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Middle East makes a play for fintech glory

Fintech

Middle East makes a play for fintech glory

Gulf governments play catch-up as Dubai aims to be ‘blockchain capital’

© AFP/Getty Images

From building the world’s tallest hotel to hosting the world’s biggest book sale to buying the world’s biggest rock launcher, the Middle East is a region that hungers for superlatives. In the fintech world, it’s not there yet.

Despite a handful of attempts to lure fintechs to its shores, the region largely lost out on the first round of the fintech race to financial centres both east and west. Tel Aviv is the only Middle Eastern city to appear among the top 20 list of fintech centres, as ranked by Thomson Reuters, and it just scraped in at number 20, followed by Dubai at 21.

Now governments across the Gulf are pushing hard to catch up.

Officials in Dubai say the emirate wants to launch its own digital currency and become the “blockchain capital of the world”; Bahrain says “the development of the fintech ecosystem is a top priority”; and Saudi Arabia has made becoming a fintech “pioneer” a plank of Crown Prince Mohammed bin Salman’s “Vision 2030” economic reform programme.

It’s not hard to see why the Middle East is making a play for fintech. As well as appealing to the region’s love of being first, innovation in the financial industry fits well into wider efforts to diversify local economies and improve the efficiency of existing financial firms.

There’s plenty to appeal to fintechs as well — opportunities for new businesses are large in a region where tens of millions of people lack access to traditional banking services but mobile phone penetration is above 100 per cent.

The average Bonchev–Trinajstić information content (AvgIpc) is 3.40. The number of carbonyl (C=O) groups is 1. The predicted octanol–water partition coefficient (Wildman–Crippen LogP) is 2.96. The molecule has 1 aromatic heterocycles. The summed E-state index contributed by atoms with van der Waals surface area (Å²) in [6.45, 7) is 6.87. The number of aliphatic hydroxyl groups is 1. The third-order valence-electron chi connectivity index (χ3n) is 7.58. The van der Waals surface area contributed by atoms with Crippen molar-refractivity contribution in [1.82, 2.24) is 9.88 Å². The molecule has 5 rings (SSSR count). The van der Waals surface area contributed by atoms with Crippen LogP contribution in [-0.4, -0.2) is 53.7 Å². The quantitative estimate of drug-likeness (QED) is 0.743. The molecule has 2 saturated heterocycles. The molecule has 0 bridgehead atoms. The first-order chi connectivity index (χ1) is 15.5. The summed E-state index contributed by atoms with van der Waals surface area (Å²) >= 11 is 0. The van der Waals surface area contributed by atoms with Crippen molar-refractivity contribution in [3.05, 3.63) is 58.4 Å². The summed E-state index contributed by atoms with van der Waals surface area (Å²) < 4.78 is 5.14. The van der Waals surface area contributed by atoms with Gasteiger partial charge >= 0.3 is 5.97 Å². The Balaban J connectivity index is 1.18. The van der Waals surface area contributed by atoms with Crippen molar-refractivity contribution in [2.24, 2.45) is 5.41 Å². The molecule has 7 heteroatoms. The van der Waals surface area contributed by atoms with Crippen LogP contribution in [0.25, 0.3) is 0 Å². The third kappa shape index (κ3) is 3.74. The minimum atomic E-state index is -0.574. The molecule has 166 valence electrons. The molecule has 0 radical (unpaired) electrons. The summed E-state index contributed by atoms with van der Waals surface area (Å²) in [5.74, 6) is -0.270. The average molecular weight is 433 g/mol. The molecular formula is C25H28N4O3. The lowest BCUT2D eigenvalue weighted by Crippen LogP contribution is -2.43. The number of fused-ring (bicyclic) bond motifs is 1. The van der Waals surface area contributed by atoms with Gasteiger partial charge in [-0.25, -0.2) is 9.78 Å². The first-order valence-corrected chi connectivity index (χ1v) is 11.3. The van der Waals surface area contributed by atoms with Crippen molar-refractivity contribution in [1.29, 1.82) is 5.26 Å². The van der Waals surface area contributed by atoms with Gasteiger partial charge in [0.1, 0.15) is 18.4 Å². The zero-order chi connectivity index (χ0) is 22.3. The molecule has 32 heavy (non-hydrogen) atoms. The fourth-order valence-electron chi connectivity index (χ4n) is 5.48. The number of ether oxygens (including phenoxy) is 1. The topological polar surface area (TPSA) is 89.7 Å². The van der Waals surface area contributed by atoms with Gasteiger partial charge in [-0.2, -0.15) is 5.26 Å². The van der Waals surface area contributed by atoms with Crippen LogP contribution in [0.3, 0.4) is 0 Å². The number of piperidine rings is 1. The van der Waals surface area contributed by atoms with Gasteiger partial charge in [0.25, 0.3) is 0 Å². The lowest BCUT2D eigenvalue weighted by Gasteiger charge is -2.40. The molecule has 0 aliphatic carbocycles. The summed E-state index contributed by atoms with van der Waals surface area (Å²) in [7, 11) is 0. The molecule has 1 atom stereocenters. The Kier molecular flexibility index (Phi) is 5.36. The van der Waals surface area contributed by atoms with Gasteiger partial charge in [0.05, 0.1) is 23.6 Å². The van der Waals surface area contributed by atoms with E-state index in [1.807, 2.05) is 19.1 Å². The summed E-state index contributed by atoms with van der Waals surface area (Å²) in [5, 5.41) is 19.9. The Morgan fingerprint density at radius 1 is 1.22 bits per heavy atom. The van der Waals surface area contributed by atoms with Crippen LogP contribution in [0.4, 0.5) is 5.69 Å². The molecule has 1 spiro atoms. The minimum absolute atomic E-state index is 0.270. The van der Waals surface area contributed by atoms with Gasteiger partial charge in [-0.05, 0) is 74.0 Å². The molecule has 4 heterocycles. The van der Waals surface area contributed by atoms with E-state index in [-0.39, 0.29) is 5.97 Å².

But none of that's a sure recipe for regional fintech success.

Fintech start-ups who went in earlier have complained about stifling regulations across the region. But there have been some early signs of progress in recent months, encouraging new entrants to the region including California-based blockchain specialist Ripple, which is to open a Dubai office by the end of the year.

Among local firms, a robo-adviser called Sarwa this month became the first company to graduate from Dubai’s regulatory sandbox, which grants temporary licences to test innovative products. The Dubai International Finance Centre, the special economic zone that hosts the city’s multinational financial firms, launched the region’s first dedicated fintech accelerator last year, and it doubled in size for 2018’s intake earlier in the year.

Fouad Jeryes, co-founder of Jaib, which offers a “buy now pay later” service for online payments in markets dominated by cash, said the accelerator was particularly helpful because it gave fintechs “one point of access to all banks”.

Competition between emirates is also increasing the opportunities for start-ups, with neighbouring Abu Dhabi launching its own accelerator programme and sandbox after Dubai.

Regulators are even starting to welcome firms from more controversial areas like cryptocurrency. The UAE’s Securities and Commodities Authority in September approved a plan to regulate ICOs, while Bahrain’s central bank is working with several cryptoexchanges in its regulatory sandbox. The first is expected to open with a full licence next year.